from the well-meaning,-but-bad-policy dept
And, of course, the FTC wants to expand it even further.
They're asking for comments on the proposed changes in the rules, and if you develop websites or apps, you might want to speak up. CDT has put together a letter people can sign if they don't want to write up some comments themselves. They also have explained many of the problems with the new proposals. For example, it expands what COPPA applies to in very broad ways, potentially creating liability for developers without them even realizing it:
The FTC plans to put COPPA obligations on plugin developers if they “know or have reason to know” that their plugin has been installed on a children’s site. “Plugins” include analytics providers, advertising networks, social media plugins, embedded videos, or anyone else who provides third-party code for websites. Under the FTC's proposed change, if plugin developers receive a user’s IP address through a plugin that’s been installed on a children’s site, they could face legal liability for collecting children’s personal information.The end result would almost certainly involve those companies putting a lot more limits on their apps, and create a huge cost (and potential liability) for all sorts of plugin and app writers. But there's an even bigger problem. While COPPA was clearly limited at sites directed at children, the FTC seems to think this wasn't enough, because other sites not directed at children might still attract children... and so they want this problematic rule to expand to sites who don't even cater to children:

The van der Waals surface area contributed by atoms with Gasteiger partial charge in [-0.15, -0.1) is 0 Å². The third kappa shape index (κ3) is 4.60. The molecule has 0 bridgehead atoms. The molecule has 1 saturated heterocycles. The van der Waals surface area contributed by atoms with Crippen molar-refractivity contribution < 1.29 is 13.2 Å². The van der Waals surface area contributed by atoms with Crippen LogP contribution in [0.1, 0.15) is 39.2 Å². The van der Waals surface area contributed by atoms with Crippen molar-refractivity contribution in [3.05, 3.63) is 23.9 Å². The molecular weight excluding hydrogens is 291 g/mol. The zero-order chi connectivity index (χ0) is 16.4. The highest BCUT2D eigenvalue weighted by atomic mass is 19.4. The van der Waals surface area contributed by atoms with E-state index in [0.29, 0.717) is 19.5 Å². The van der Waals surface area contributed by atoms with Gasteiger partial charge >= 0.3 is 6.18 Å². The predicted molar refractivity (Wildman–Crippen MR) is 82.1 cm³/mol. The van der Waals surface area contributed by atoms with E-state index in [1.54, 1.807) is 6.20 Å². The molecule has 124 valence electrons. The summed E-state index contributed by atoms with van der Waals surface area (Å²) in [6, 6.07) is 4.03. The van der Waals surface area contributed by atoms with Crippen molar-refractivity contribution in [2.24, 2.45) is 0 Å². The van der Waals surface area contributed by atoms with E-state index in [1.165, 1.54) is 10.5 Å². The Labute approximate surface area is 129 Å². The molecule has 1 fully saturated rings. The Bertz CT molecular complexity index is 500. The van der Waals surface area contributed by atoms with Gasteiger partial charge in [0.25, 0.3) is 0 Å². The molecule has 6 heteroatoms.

It’s unclear how a plugin or platform like Twitter is supposed to “know or have reason to know” that someone has cut and pasted a line of their code into a children’s site. The FTC says that plugin developers “will not be free to ignore credible information brought to their attention.” But the FTC doesn’t say what counts as “credible.” Would developers have to assume every random e-mail is a credible tip that could saddle them with legal liability? Even if the FTC did provide clarity, though, it would still be extraordinarily burdensome to place legal obligations on plugin developers based on the actions of others.
Things get worse with the FTC’s second major proposal: expanding the scope of sites deemed “directed to children” from sites aimed primarily at a very young audience to include sites and services that are “likely to attract an audience that includes a disproportionately large percentage of children under 13 as compared to the percentage of such children in the general population.”In fact, as CDT notes, this change almost certainly will do the exact opposite of what the rule intends. That is, it will make sites feel they need to collect more data about who is accessing their sites to make sure that they know if their audience includes kids, in which case they'll have to take steps. But that means they'll be... collecting more data about kids -- which is exactly what COPPA is supposed to stop.
This convoluted standard raises a number of serious issues. Not only is it difficult for site operators to gauge what proportions of their audience fall into arbitrary age buckets, but the FTC also gives operators no sense of what it means for an audience to be “disproportionately” composed of children in comparison to the general population. If a site’s audience is 20 percent children, is it disproportionately composed of children? What about at 30 percent? It’s not clear from the language, and it won’t be clear to website operators trying to run their sites while staying within the bounds of the law.
The FTC folks who support COPPA are certainly well meaning, but they seem to have little concern or interest about the real impact of the law and their specific rules around it, and how it not only fails to help protect children, but puts a serious damper on innovation as well.